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Moving beyond digital as we know it

Source: PSE - April/ May 16

Julie Simon, head of government innovation at Nesta, explains how UK councils can learn from international authorities to think more broadly about the possibilities that digital open up – beyond automated back offices and services.

The next wave of digitisation will be less about channel shift and automating back offices and more about reimagining how councils work and what they do.  

Apart from improving online services, there are three big opportunities for councils using digital. These are often overlooked in discussions of digitisation but could help councils save upwards of £14.7bn every year, according to Nesta’s new ‘Connected Councils’ report. 

Health and care innovation 

The first is in health and care services. There are now a range of tools which enable people to better manage their own conditions: by allowing them to monitor their own blood pressure, track how much they exercise, or even remind them when to take their tablets. Other tools help people engage their friends and family in their care or connect to people with similar health conditions. Self-management, it has been shown, can improve outcomes and cut costs. 

New tools for collecting and analysing data could also improve services. Predictive algorithms could help councils intervene earlier or even solve problems before they arise. New Zealand and several US states are now developing predictive models to identify children at risk of abuse or neglect at birth to intervene strategically to save costs – and, more importantly, reduce harm. 

Enhancing place shaping 

The second big opportunity is around place shaping. More traditional approaches – such as fiscal policy and business support – could be supplemented by digital approaches, especially commissioning and providing data.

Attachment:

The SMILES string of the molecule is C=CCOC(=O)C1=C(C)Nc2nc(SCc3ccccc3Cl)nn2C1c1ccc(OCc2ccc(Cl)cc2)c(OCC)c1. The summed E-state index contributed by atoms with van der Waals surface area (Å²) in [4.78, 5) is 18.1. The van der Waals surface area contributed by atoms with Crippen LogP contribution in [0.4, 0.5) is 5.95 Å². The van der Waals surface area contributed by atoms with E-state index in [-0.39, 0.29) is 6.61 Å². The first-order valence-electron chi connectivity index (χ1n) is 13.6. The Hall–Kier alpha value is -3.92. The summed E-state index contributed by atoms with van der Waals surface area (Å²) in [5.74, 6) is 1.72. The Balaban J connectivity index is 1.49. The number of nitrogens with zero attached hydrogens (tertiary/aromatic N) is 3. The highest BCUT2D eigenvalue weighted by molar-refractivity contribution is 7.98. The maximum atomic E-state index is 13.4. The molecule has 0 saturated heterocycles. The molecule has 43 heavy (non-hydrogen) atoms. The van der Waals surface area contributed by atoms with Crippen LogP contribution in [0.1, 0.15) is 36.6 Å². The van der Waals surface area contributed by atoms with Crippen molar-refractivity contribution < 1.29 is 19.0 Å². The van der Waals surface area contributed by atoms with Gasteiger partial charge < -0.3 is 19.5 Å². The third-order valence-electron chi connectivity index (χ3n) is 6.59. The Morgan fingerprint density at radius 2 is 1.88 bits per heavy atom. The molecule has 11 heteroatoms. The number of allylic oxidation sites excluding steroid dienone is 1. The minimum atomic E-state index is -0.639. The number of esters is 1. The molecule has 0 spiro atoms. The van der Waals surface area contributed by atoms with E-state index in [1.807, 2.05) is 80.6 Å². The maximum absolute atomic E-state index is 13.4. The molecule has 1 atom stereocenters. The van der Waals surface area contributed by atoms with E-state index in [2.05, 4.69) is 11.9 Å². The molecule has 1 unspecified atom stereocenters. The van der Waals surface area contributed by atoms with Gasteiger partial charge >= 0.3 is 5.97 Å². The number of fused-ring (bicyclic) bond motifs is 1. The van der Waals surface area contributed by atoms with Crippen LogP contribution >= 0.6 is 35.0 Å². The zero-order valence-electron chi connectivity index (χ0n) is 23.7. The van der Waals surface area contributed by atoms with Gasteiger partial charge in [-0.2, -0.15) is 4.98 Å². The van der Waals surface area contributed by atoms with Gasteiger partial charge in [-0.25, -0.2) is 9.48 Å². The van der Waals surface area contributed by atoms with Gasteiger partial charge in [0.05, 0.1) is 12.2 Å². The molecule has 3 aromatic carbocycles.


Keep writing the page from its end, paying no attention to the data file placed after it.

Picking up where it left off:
Challenge-based procurements and one-stop portals such as Contracts Finder improve access to public contracts, especially for social enterprises and SMEs. And New York City has recently launched its Business Atlas, which maps the city’s start-up ecosystem and provides hyperlocal public information to help businesses start-up and scale.  

Testing new ways of working 

But potentially, the most transformative opportunity lies in how councils work.  Some cities are already emulating the best tech start-ups: they’re data-driven, use space creatively and have flat management structures to improve productivity and attract and retain talent. For example, the Mayor’s Office of Data Analytics in New York City makes sure that data can be shared across city services by cleaning data and managing data-sharing agreements between different agencies. Data sharing could help councils identify problems and better target interventions and resources. 

Some cities and local councils are also trialling new ways of using public buildings: by co-locating services, opening up council buildings to residents and start-ups, and enabling remote working. Seoul even has a ‘Mobile Mayor’s Office’ which tours the city to better understand residents’ concerns and co-create solutions with them. Such measures can cut costs but they’re also a sign of a council’s willingness to be creative and embrace experimentation. 

Others are already experimenting with flat management structures that ‘Connected Councils’ endorses. Washington State has adopted ‘Holacracy’, which is based on self-organising teams and management by peers. But perhaps the most radical example is Buurtzorg, a community nursing programme in the Netherlands. 

Buurtzorg has eliminated middle management and works in decentralised, distributed cells of 10-12 nurses who are responsible for planning and managing their workloads. This model has achieved a 40% reduction in the cost of care, while improving the quality of it and retaining staff.  This model is made possible by a digital platform – buurtzorgweb – which provides nurses with the tools, resources and information they need to perform their daily activities. If the Buurtzorg model were applied to the UK, it could save up to £35.5bn. 

Breaking existing barriers 

To date, discussions about digitisation in local government have centred on automating back-office processes and moving transactional services online. But councils need to think far more broadly about the possibilities that digital open up.  

For councils, being ‘digital by default’ should mean becoming data-driven, open to the ideas and energies of people inside and outside of local government, flexible enough to organise themselves around particular problems and drivers of local growth.

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